St. Louis company provides first-ever electricity for parts of India

Wednesday, May 30, 2012 | 5:59 p.m. CDT

ST. LOUIS — More than two dozen villages in rural central India will have electricity for the first time thanks to a solar power program, SunEdison announced Wednesday.

SunEdison said it will design, install and manage distributed-generation solar power plants to 29 villages under its Eradication of Darkness program.

More than 400,000 people in India live without electricity, limiting education and economic opportunities and making them more vulnerable to sickness and famine, according to SunEdison, a subsidiary of suburban St. Louis-based MEMC Electronic Materials Inc.

"This program is making electricity accessible to citizens in India who have never dreamt of having it in their homes or workplaces," said Ahmad Chatila, president and CEO of MEMC.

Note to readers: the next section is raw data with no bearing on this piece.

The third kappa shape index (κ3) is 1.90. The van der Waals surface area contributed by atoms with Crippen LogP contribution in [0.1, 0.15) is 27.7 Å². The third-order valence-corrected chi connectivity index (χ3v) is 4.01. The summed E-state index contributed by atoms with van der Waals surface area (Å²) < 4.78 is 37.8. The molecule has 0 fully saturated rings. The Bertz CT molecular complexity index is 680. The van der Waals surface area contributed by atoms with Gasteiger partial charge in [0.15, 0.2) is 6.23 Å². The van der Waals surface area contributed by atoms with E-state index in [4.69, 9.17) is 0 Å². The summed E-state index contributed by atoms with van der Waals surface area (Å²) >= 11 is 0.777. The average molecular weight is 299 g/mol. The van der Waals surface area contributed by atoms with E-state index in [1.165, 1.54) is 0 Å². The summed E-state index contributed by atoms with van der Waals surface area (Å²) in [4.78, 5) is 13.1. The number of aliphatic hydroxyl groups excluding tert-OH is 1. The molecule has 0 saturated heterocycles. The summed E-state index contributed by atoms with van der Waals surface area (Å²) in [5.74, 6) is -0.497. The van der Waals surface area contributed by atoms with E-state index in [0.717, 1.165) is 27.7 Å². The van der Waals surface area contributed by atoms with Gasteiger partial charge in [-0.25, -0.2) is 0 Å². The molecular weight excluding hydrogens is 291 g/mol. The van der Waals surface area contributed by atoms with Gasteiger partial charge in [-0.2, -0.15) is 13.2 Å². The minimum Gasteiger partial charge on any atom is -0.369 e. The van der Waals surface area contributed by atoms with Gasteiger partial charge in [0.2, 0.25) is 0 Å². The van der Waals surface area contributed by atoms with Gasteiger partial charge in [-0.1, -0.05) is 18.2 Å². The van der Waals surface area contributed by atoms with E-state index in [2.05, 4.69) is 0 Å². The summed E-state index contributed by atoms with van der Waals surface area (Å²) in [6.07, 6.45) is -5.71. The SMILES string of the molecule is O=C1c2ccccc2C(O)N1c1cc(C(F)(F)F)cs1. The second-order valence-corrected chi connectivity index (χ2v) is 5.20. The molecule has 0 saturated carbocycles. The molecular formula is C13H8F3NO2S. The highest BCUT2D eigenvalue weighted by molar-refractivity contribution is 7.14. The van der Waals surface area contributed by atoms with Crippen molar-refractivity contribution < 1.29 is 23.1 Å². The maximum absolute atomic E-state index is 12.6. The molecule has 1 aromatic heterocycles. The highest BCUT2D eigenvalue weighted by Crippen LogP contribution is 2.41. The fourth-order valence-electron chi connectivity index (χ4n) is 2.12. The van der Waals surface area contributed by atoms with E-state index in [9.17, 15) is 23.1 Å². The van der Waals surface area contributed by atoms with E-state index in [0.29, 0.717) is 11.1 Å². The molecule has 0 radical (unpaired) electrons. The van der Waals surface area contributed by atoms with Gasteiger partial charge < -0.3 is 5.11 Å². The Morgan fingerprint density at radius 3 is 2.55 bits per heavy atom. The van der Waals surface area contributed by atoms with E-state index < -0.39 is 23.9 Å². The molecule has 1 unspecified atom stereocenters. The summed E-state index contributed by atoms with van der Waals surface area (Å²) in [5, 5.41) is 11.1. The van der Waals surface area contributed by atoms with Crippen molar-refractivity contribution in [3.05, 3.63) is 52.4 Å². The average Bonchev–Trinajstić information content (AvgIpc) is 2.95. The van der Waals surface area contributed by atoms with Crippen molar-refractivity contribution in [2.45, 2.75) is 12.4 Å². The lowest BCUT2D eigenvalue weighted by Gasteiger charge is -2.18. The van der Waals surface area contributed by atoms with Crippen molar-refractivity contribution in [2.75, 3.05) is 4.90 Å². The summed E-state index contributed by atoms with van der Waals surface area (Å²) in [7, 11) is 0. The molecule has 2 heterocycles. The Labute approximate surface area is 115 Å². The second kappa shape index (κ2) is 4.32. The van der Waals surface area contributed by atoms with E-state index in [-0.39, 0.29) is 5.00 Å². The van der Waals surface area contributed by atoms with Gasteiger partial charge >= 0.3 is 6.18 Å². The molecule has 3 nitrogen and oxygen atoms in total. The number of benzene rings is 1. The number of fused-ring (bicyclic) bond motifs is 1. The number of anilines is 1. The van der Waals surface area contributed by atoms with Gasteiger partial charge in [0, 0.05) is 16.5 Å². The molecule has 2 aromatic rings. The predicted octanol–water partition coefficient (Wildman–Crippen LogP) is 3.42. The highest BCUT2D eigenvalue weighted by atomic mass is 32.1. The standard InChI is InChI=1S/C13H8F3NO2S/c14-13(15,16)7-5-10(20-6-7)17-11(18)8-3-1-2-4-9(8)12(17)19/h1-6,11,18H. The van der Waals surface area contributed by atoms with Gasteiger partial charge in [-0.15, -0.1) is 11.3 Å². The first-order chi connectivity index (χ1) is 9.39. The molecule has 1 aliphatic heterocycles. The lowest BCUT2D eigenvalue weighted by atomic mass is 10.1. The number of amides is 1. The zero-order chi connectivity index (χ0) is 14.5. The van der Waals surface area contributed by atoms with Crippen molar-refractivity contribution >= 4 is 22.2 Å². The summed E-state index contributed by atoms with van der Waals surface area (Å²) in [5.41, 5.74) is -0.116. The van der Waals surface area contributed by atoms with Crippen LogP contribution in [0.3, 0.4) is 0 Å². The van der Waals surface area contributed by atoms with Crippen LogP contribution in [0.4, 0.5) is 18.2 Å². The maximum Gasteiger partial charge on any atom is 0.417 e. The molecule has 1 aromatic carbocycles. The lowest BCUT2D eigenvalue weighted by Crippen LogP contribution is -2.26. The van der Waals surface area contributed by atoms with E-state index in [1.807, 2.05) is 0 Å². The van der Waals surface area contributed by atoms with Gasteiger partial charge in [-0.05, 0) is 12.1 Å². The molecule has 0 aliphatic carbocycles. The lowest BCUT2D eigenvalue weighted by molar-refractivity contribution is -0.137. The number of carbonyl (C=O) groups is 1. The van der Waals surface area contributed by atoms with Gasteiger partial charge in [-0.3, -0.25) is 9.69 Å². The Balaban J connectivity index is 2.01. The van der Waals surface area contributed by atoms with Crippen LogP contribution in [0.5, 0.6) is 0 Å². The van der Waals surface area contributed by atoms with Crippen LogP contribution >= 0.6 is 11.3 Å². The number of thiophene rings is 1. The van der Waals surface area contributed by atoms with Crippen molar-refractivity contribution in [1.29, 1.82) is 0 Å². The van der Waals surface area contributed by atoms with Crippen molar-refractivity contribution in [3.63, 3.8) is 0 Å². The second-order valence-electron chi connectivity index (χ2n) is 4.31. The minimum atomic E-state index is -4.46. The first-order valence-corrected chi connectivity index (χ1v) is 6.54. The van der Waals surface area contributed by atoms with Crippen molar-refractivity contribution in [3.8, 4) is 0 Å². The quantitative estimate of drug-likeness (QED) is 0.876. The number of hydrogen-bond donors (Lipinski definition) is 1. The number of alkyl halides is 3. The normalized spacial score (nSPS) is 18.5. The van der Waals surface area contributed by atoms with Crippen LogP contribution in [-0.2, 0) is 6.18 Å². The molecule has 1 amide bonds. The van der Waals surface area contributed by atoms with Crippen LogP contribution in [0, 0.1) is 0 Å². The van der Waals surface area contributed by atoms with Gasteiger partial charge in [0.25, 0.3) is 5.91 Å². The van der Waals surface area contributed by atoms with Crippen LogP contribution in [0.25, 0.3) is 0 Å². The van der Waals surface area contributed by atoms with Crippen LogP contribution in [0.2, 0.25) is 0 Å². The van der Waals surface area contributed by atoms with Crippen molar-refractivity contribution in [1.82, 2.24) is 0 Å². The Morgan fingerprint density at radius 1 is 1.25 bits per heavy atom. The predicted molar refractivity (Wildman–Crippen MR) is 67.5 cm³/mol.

The program will be implemented in stages in 29 villages near Guna, Madhya Pradesh, benefiting about 41,000 people.

SunEdison declined to estimate the cost of the project but said funding will come from government grants and private investment. The timing will depend on how quickly each project is approved by local governments, but company officials hope to complete all of the plants in 12 to 18 months.

Earlier this year, the Belmont, Calif.-based company finished a pilot project with the installation of a 14-kilowatt solar energy plant in Meerwada, Madhya Pradesh, which supplies power to 400 villagers.

The company said that Meerwada villagers, who walked nearly two miles to collect drinking water, had only kerosene lamps for artificial light. SunEdison worked with villagers to establish a council that will maintain and protect the system from vandalism and theft.

SunEdison has been working with villagers in the Guna District to educate them about electricity, said Pashupathy Gopalan, SunEdison's managing director for the region.

SunEdison officials said the India project will provide a business model that can be used to get electricity to other unserved areas around the world.

"The day-to-day challenges faced by people who do not have electricity are beyond imagination to many of us," Chatila said.

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